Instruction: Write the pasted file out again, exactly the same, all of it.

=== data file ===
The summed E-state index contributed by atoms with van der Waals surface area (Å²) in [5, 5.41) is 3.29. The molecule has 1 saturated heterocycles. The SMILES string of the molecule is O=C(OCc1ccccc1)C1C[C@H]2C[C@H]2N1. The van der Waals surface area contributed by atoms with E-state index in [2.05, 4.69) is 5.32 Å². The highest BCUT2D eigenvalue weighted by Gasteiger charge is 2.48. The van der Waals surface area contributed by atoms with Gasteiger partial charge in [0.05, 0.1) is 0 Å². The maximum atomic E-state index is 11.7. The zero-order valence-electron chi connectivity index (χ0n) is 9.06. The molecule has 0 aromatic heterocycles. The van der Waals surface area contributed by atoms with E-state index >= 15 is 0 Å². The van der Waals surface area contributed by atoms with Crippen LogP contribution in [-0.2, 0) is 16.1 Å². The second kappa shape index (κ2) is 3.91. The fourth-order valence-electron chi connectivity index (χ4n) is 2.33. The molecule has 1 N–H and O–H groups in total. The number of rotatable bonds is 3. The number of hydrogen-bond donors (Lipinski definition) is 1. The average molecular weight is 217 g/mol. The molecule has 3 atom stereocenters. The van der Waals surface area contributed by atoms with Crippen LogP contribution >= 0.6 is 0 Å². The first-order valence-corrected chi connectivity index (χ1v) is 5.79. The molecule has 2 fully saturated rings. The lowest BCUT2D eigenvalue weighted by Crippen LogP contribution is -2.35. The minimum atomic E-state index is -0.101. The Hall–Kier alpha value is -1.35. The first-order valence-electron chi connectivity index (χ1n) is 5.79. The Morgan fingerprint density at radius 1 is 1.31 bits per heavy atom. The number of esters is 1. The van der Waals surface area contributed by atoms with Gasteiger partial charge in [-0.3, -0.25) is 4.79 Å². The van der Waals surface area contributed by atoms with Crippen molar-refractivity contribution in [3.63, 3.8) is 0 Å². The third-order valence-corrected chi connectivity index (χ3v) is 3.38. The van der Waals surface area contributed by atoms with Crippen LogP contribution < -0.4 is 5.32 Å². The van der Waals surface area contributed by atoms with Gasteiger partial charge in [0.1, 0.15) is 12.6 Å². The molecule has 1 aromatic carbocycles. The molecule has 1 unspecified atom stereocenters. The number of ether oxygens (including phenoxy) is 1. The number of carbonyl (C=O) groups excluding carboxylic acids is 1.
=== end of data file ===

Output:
The summed E-state index contributed by atoms with van der Waals surface area (Å²) in [5, 5.41) is 3.29. The molecule has 1 saturated heterocycles. The SMILES string of the molecule is O=C(OCc1ccccc1)C1C[C@H]2C[C@H]2N1. The van der Waals surface area contributed by atoms with E-state index in [2.05, 4.69) is 5.32 Å². The highest BCUT2D eigenvalue weighted by Gasteiger charge is 2.48. The van der Waals surface area contributed by atoms with Gasteiger partial charge in [0.05, 0.1) is 0 Å². The maximum atomic E-state index is 11.7. The zero-order valence-electron chi connectivity index (χ0n) is 9.06. The molecule has 0 aromatic heterocycles. The van der Waals surface area contributed by atoms with E-state index >= 15 is 0 Å². The van der Waals surface area contributed by atoms with Crippen LogP contribution in [-0.2, 0) is 16.1 Å². The second kappa shape index (κ2) is 3.91. The fourth-order valence-electron chi connectivity index (χ4n) is 2.33. The molecule has 1 N–H and O–H groups in total. The number of rotatable bonds is 3. The number of hydrogen-bond donors (Lipinski definition) is 1. The average molecular weight is 217 g/mol. The molecule has 3 atom stereocenters. The van der Waals surface area contributed by atoms with Crippen LogP contribution >= 0.6 is 0 Å². The first-order valence-corrected chi connectivity index (χ1v) is 5.79. The molecule has 2 fully saturated rings. The lowest BCUT2D eigenvalue weighted by Crippen LogP contribution is -2.35. The minimum atomic E-state index is -0.101. The Hall–Kier alpha value is -1.35. The first-order valence-electron chi connectivity index (χ1n) is 5.79. The Morgan fingerprint density at radius 1 is 1.31 bits per heavy atom. The number of esters is 1. The van der Waals surface area contributed by atoms with Gasteiger partial charge in [-0.3, -0.25) is 4.79 Å². The van der Waals surface area contributed by atoms with Crippen molar-refractivity contribution in [3.63, 3.8) is 0 Å². The third-order valence-corrected chi connectivity index (χ3v) is 3.38. The van der Waals surface area contributed by atoms with Crippen LogP contribution < -0.4 is 5.32 Å². The van der Waals surface area contributed by atoms with Gasteiger partial charge in [0.1, 0.15) is 12.6 Å². The molecule has 1 aromatic carbocycles. The molecule has 1 unspecified atom stereocenters. The number of ether oxygens (including phenoxy) is 1. The number of carbonyl (C=O) groups excluding carboxylic acids is 1.